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J Clin Oncol. 2016 Aug 10;34(23):2698-704. doi: 10.1200/JCO.2015.65.9789. Epub 2016 Jun 6.

Nivolumab in Patients With Relapsed or Refractory Hematologic Malignancy: Preliminary Results of a Phase Ib Study.

Author information

1
Alexander M. Lesokhin and Deepika Cattry, Memorial Sloan Kettering Cancer Center; Alexander M. Lesokhin, Weill Cornell Medical College, New York, NY; Stephen M. Ansell, Mayo Clinic, Rochester, MN; Philippe Armand, Bjoern Chapuy, Gordon J. Freeman, Scott J. Rodig, and Margaret A. Shipp, Dana-Farber Cancer Institute; David Avigan, Beth Israel Deaconess Medical Center; Azra H. Ligon and Scott J. Rodig, Brigham and Women's Hospital, Boston, MA; Emma C. Scott, Oregon Health & Science University Knight Cancer Institute, Portland, OR; Ahmad Halwani, University of Utah Huntsman Cancer Institute, Salt Lake City, UT; Martin Gutierrez, Hackensack University Medical Center, Hackensack; Lili Zhu, Joseph F. Grosso, and M. Brigid Bradley Garelik, Bristol-Myers Squibb, Princeton, NJ; Michael M. Millenson, Fox Chase Cancer Center; Adam D. Cohen and Stephen J. Schuster, University of Pennsylvania, Philadelphia, PA; Daniel Lebovic, University of Michigan, Ann Arbor, MI; Madhav Dhodapkar, Yale Cancer Center, New Haven, CT; Ivan Borrello, Johns Hopkins University School of Medicine, Baltimore, MD; and John Timmerman, University of California, Los Angeles, CA. lesokhia@mskcc.org.
2
Alexander M. Lesokhin and Deepika Cattry, Memorial Sloan Kettering Cancer Center; Alexander M. Lesokhin, Weill Cornell Medical College, New York, NY; Stephen M. Ansell, Mayo Clinic, Rochester, MN; Philippe Armand, Bjoern Chapuy, Gordon J. Freeman, Scott J. Rodig, and Margaret A. Shipp, Dana-Farber Cancer Institute; David Avigan, Beth Israel Deaconess Medical Center; Azra H. Ligon and Scott J. Rodig, Brigham and Women's Hospital, Boston, MA; Emma C. Scott, Oregon Health & Science University Knight Cancer Institute, Portland, OR; Ahmad Halwani, University of Utah Huntsman Cancer Institute, Salt Lake City, UT; Martin Gutierrez, Hackensack University Medical Center, Hackensack; Lili Zhu, Joseph F. Grosso, and M. Brigid Bradley Garelik, Bristol-Myers Squibb, Princeton, NJ; Michael M. Millenson, Fox Chase Cancer Center; Adam D. Cohen and Stephen J. Schuster, University of Pennsylvania, Philadelphia, PA; Daniel Lebovic, University of Michigan, Ann Arbor, MI; Madhav Dhodapkar, Yale Cancer Center, New Haven, CT; Ivan Borrello, Johns Hopkins University School of Medicine, Baltimore, MD; and John Timmerman, University of California, Los Angeles, CA.

Abstract

PURPOSE:

Cancer cells can exploit the programmed death-1 (PD-1) immune checkpoint pathway to avoid immune surveillance by modulating T-lymphocyte activity. In part, this may occur through overexpression of PD-1 and PD-1 pathway ligands (PD-L1 and PD-L2) in the tumor microenvironment. PD-1 blockade has produced significant antitumor activity in solid tumors, and similar evidence has emerged in hematologic malignancies.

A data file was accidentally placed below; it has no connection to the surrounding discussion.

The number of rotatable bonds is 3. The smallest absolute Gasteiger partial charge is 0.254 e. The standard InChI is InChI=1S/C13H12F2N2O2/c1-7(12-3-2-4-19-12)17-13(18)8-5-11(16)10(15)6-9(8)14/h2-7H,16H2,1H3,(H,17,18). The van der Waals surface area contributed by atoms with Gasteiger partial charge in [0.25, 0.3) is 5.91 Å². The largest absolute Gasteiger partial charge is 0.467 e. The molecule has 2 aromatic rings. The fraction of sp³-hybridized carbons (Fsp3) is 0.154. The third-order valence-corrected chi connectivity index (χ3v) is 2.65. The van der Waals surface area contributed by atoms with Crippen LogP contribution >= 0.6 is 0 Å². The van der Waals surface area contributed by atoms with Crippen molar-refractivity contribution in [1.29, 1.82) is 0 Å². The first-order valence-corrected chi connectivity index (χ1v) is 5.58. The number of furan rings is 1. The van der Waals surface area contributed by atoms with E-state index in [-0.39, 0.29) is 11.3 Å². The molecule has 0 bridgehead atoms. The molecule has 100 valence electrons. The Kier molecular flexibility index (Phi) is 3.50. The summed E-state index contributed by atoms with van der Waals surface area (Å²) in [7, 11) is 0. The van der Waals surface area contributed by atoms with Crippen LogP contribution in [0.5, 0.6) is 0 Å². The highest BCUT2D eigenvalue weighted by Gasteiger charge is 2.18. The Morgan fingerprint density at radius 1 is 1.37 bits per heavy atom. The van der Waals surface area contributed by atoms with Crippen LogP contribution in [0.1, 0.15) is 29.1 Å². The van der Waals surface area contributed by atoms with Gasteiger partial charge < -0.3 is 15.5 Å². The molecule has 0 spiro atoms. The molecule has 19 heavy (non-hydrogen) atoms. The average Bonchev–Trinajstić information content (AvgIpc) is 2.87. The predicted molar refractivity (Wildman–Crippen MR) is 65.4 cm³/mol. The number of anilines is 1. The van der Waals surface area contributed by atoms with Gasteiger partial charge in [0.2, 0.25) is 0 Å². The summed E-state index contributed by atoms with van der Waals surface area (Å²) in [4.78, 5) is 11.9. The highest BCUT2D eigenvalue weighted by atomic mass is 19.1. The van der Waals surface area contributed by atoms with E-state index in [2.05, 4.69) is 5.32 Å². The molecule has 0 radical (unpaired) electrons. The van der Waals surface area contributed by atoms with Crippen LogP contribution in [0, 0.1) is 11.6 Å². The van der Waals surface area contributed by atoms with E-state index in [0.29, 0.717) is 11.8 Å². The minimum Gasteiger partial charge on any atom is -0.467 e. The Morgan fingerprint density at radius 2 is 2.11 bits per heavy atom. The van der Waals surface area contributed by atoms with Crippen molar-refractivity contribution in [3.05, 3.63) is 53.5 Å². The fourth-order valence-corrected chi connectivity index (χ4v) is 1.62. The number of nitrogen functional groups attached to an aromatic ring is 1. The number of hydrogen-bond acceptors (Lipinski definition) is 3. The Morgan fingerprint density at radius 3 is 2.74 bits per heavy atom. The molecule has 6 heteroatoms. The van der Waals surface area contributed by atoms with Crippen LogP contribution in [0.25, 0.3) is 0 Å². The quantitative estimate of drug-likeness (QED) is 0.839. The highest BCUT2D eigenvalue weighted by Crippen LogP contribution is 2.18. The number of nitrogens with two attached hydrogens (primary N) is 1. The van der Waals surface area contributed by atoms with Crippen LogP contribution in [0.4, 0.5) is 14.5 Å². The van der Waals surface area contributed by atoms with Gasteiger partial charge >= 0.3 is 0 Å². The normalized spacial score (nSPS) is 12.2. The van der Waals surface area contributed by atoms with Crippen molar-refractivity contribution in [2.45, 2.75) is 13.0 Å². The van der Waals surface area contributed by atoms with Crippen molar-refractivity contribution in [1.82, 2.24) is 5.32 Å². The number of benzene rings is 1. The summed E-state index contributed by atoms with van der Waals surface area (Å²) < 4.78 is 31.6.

METHODS:

In this phase I, open-label, dose-escalation, cohort-expansion study, patients with relapsed or refractory B-cell lymphoma, T-cell lymphoma, and multiple myeloma received the anti-PD-1 monoclonal antibody nivolumab at doses of 1 or 3 mg/kg every 2 weeks. This study aimed to evaluate the safety and efficacy of nivolumab and to assess PD-L1/PD-L2 locus integrity and protein expression.

RESULTS:

Eighty-one patients were treated (follicular lymphoma, n = 10; diffuse large B-cell lymphoma, n = 11; other B-cell lymphomas, n = 10; mycosis fungoides, n = 13; peripheral T-cell lymphoma, n = 5; other T-cell lymphomas, n = 5; multiple myeloma, n = 27). Patients had received a median of three (range, one to 12) prior systemic treatments. Drug-related adverse events occurred in 51 (63%) patients, and most were grade 1 or 2. Objective response rates were 40%, 36%, 15%, and 40% among patients with follicular lymphoma, diffuse large B-cell lymphoma, mycosis fungoides, and peripheral T-cell lymphoma, respectively. Median time of follow-up observation was 66.6 weeks (range, 1.6 to 132.0+ weeks). Durations of response in individual patients ranged from 6.0 to 81.6+ weeks.

CONCLUSION:

Nivolumab was well tolerated and exhibited antitumor activity in extensively pretreated patients with relapsed or refractory B- and T-cell lymphomas. Additional studies of nivolumab in these diseases are ongoing.

PMID:
27269947
PMCID:
PMC5019749
DOI:
10.1200/JCO.2015.65.9789
[Indexed for MEDLINE]
Free PMC Article

Conflict of interest statement

Authors’ disclosures of potential conflicts of interest are found in the article online at www.jco.org. Author contributions are found at the end of this article.

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